Opill, the new, over-the-counter birth control pill — what you need to know

Here’s what consumers need to know about the availability, cost, insurance coverage for the first daily oral contraceptive that won’t require a prescription.

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Opill, the first daily oral contraceptive that will be available over the counter in stores and online starting next year after being approved by the federal Food and Drug Administration.

Opill, the first daily oral contraceptive that will be available over the counter in stores and online starting next year after being approved by the federal Food and Drug Administration.

Provided

The federal Food and Drug Administration has approved Opill, the first daily oral contraceptive that will be available for sale without a prescription, but many details related to cost and insurance coverage for an over-the-counter pill still need to be sorted out.

1. Who is most likely to be interested in an over-the-counter oral contraceptive like Opill?

For people who are uninsured, the new OTC pill will let them save the cost of a visit to a health care provider for a prescription and the expense of taking time off work or getting child care.

Convenience also might be a factor if, say, you’re on vacation and there’s no in-network pharmacy nearby or you can’t get an appointment to see your doctor for a few weeks to discuss your options but don’t want to be unprotected.

2. Why this pill?

Opill — the trade name for the drug norgestrel — contains only one hormone, progestin. Most of the 60 or so contraceptive pill formulations already on the market contain estrogen and progestin.

Progestin-only pills, sometimes called mini-pills, have few contraindications, meaning there are few medical circumstances in which taking them would be ill-advised. For Opill, a key contraindication is if someone has breast cancer or a history of breast cancer.

“Since they don’t contain estrogen, they have very few and quite rare contraindications, so they’re safe and appropriate for a broader population to use to prevent pregnancy,” said Dr. Stephanie Sober, a physician and the global lead of medical affairs for women’s health for Perrigo Co., which makes the pill.

Both progestin-only pills and combination pills that contain progestin and estrogen are more than 90% effective during normal use.

3. When can you get Opill, and how much will it cost?

The company says Opill will be available in stores and online in early 2024 but has not made public how much it will charge for a monthly pack of pills.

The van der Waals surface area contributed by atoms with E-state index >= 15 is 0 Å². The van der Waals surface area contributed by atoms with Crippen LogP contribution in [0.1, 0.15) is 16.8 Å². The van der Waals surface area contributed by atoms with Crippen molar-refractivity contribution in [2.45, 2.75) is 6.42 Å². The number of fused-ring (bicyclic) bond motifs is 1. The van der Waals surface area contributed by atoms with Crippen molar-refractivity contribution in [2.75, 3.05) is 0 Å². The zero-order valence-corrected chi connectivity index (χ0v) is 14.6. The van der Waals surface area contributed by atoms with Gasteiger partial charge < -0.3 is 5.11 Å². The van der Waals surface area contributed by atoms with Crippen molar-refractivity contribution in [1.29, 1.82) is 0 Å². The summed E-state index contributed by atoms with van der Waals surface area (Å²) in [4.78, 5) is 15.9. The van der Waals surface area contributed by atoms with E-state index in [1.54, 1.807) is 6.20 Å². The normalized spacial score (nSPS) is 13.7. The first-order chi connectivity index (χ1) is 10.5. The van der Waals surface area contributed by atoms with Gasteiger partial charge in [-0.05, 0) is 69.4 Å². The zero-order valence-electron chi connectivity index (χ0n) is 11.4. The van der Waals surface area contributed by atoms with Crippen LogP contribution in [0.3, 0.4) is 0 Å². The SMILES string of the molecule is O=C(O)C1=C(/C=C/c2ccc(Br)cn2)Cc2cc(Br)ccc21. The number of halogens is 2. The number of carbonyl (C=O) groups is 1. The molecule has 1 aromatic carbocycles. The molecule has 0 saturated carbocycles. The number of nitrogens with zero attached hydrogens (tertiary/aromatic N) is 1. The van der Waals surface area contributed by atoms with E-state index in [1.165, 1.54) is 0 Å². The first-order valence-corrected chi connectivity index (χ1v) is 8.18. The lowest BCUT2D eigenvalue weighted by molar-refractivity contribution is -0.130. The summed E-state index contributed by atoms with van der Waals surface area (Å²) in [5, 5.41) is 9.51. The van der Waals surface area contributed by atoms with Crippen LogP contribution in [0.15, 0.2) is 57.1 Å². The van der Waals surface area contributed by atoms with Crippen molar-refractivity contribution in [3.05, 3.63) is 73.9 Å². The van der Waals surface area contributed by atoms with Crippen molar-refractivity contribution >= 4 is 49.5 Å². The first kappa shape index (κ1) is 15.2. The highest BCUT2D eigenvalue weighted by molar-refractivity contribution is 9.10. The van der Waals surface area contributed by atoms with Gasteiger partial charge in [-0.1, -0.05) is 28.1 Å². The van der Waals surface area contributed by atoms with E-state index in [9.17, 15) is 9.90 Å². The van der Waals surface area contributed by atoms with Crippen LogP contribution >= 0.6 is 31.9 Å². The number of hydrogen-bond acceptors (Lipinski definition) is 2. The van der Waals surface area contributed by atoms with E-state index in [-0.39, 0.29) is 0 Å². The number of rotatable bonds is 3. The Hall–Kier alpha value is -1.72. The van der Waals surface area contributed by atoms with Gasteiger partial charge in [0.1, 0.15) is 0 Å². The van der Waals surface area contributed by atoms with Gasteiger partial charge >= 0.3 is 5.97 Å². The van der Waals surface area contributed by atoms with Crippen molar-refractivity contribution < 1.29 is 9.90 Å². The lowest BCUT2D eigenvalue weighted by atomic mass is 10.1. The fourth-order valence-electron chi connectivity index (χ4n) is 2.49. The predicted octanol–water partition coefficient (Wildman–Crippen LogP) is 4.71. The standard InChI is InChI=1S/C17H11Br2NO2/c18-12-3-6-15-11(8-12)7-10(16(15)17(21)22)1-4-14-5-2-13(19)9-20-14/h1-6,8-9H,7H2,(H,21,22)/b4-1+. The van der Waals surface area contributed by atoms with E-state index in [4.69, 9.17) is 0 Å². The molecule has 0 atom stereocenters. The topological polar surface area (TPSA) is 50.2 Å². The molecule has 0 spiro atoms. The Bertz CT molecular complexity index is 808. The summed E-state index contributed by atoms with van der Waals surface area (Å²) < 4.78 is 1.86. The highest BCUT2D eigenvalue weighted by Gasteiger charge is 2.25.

The average monthly cost for oral contraceptives now available ranges from zero cost for people with health insurance to about $50, said Regan Clawson, senior director of health care access strategy for Planned Parenthood Federation of America.

Perrigo said it will have a consumer assistance program that allows some people to get Opill for free, but no details are yet available.

4. Do insurers have to cover the new pill?

Not necessarily. Under the federal Affordable Care Act’s preventive services guidelines, most health plans have to cover the full range of contraceptives approved by the FDA, including progestin-only oral contraceptives, without requiring any out-of-pocket spending.

But that doesn’t mean plans must cover every type of pill. Since there is more than one progestin-only pill on the market, it’s possible that Opill might not be the one your plan chooses to cover, said Mara Gandal-Powers, director of birth control access for the National Women’s Law Center.

But, if your doctor and you determine that Opill is medically the best oral contraceptive for you, health plans are required to have a process in place that permits you to get that pill without cost-sharing even if it’s not on your plan’s list of covered drugs.

5. If you have health insurance and don’t normally have to pay anything for your birth control pills, will you be able to pick up Opill off the shelf and not pay for it?

That’s the goal, advocates say. At first, though, you’ll probably need a prescription from your doctor to get Opill without paying for it — provided that your plan covers it.

Under the health law, insurers can require a prescription for oral contraceptives.

Under a recent federal directive, the government reiterated that health plans must cover, without cost-sharing, emergency contraception purchased over the counter when it is prescribed. It encouraged but did not require health plans to do so without a prescription.

Advocates are pushing the federal government to make no-cost coverage without a prescription an explicit requirement for all over-the-counter contraceptives.

KFF Health News is a national newsroom that produces in-depth journalism on health issues.

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